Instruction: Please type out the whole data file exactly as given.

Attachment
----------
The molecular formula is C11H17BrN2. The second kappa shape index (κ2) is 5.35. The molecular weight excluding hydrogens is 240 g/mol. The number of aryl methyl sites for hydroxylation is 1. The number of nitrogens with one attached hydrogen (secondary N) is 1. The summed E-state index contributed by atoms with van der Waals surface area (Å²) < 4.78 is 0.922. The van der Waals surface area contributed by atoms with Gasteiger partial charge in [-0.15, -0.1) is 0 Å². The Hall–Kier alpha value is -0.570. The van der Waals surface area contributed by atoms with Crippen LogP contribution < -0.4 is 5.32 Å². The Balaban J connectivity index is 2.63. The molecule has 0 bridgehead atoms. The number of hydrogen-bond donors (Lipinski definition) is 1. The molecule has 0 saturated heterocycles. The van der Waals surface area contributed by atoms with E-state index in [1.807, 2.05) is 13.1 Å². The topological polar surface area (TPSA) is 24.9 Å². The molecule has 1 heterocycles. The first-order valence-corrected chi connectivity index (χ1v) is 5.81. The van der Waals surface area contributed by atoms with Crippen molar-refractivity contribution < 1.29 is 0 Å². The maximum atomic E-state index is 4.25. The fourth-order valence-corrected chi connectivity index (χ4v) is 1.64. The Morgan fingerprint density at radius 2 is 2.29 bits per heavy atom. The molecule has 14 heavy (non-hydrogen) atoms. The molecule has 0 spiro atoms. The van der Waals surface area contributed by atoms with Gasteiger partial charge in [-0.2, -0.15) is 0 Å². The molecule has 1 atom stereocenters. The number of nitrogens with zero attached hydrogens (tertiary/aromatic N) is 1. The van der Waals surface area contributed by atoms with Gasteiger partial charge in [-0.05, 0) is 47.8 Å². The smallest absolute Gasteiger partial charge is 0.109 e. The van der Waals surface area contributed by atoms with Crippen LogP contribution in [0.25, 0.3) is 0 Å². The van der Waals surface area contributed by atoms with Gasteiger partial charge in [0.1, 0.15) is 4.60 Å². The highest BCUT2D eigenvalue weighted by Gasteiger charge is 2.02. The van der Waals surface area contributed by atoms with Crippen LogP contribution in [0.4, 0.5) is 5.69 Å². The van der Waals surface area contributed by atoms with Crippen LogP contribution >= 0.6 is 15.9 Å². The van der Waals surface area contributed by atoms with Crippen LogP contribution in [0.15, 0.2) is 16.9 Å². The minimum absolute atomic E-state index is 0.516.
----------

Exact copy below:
The molecular formula is C11H17BrN2. The second kappa shape index (κ2) is 5.35. The molecular weight excluding hydrogens is 240 g/mol. The number of aryl methyl sites for hydroxylation is 1. The number of nitrogens with one attached hydrogen (secondary N) is 1. The summed E-state index contributed by atoms with van der Waals surface area (Å²) < 4.78 is 0.922. The van der Waals surface area contributed by atoms with Gasteiger partial charge in [-0.15, -0.1) is 0 Å². The Hall–Kier alpha value is -0.570. The van der Waals surface area contributed by atoms with Crippen LogP contribution < -0.4 is 5.32 Å². The Balaban J connectivity index is 2.63. The molecule has 0 bridgehead atoms. The number of hydrogen-bond donors (Lipinski definition) is 1. The molecule has 0 saturated heterocycles. The van der Waals surface area contributed by atoms with E-state index in [1.807, 2.05) is 13.1 Å². The topological polar surface area (TPSA) is 24.9 Å². The molecule has 1 heterocycles. The first-order valence-corrected chi connectivity index (χ1v) is 5.81. The van der Waals surface area contributed by atoms with Crippen molar-refractivity contribution < 1.29 is 0 Å². The maximum atomic E-state index is 4.25. The fourth-order valence-corrected chi connectivity index (χ4v) is 1.64. The Morgan fingerprint density at radius 2 is 2.29 bits per heavy atom. The molecule has 14 heavy (non-hydrogen) atoms. The molecule has 0 spiro atoms. The van der Waals surface area contributed by atoms with Gasteiger partial charge in [-0.2, -0.15) is 0 Å². The molecule has 1 atom stereocenters. The number of nitrogens with zero attached hydrogens (tertiary/aromatic N) is 1. The van der Waals surface area contributed by atoms with Gasteiger partial charge in [-0.05, 0) is 47.8 Å². The smallest absolute Gasteiger partial charge is 0.109 e. The van der Waals surface area contributed by atoms with Crippen LogP contribution in [0.25, 0.3) is 0 Å². The van der Waals surface area contributed by atoms with Gasteiger partial charge in [0.1, 0.15) is 4.60 Å². The highest BCUT2D eigenvalue weighted by Gasteiger charge is 2.02. The van der Waals surface area contributed by atoms with Crippen LogP contribution in [0.4, 0.5) is 5.69 Å². The van der Waals surface area contributed by atoms with Crippen LogP contribution >= 0.6 is 15.9 Å². The van der Waals surface area contributed by atoms with Crippen LogP contribution in [0.15, 0.2) is 16.9 Å². The minimum absolute atomic E-state index is 0.516.